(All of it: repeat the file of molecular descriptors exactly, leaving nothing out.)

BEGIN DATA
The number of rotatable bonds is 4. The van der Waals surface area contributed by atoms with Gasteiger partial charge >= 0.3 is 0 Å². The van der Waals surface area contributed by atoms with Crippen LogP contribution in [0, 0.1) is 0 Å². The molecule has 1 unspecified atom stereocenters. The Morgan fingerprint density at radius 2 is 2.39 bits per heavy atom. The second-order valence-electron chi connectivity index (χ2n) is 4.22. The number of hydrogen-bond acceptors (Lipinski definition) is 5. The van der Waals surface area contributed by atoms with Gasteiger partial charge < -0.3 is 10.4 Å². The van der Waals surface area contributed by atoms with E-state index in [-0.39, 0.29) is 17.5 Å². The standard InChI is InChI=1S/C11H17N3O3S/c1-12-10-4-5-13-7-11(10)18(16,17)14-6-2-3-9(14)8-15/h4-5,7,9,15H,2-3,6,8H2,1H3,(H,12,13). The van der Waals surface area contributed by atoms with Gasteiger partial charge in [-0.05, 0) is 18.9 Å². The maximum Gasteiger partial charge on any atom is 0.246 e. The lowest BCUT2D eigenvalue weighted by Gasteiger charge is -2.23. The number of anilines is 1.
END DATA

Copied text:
The number of rotatable bonds is 4. The van der Waals surface area contributed by atoms with Gasteiger partial charge >= 0.3 is 0 Å². The van der Waals surface area contributed by atoms with Crippen LogP contribution in [0, 0.1) is 0 Å². The molecule has 1 unspecified atom stereocenters. The Morgan fingerprint density at radius 2 is 2.39 bits per heavy atom. The second-order valence-electron chi connectivity index (χ2n) is 4.22. The number of hydrogen-bond acceptors (Lipinski definition) is 5. The van der Waals surface area contributed by atoms with Gasteiger partial charge < -0.3 is 10.4 Å². The van der Waals surface area contributed by atoms with E-state index in [-0.39, 0.29) is 17.5 Å². The standard InChI is InChI=1S/C11H17N3O3S/c1-12-10-4-5-13-7-11(10)18(16,17)14-6-2-3-9(14)8-15/h4-5,7,9,15H,2-3,6,8H2,1H3,(H,12,13). The van der Waals surface area contributed by atoms with Gasteiger partial charge in [-0.05, 0) is 18.9 Å². The maximum Gasteiger partial charge on any atom is 0.246 e. The lowest BCUT2D eigenvalue weighted by Gasteiger charge is -2.23. The number of anilines is 1.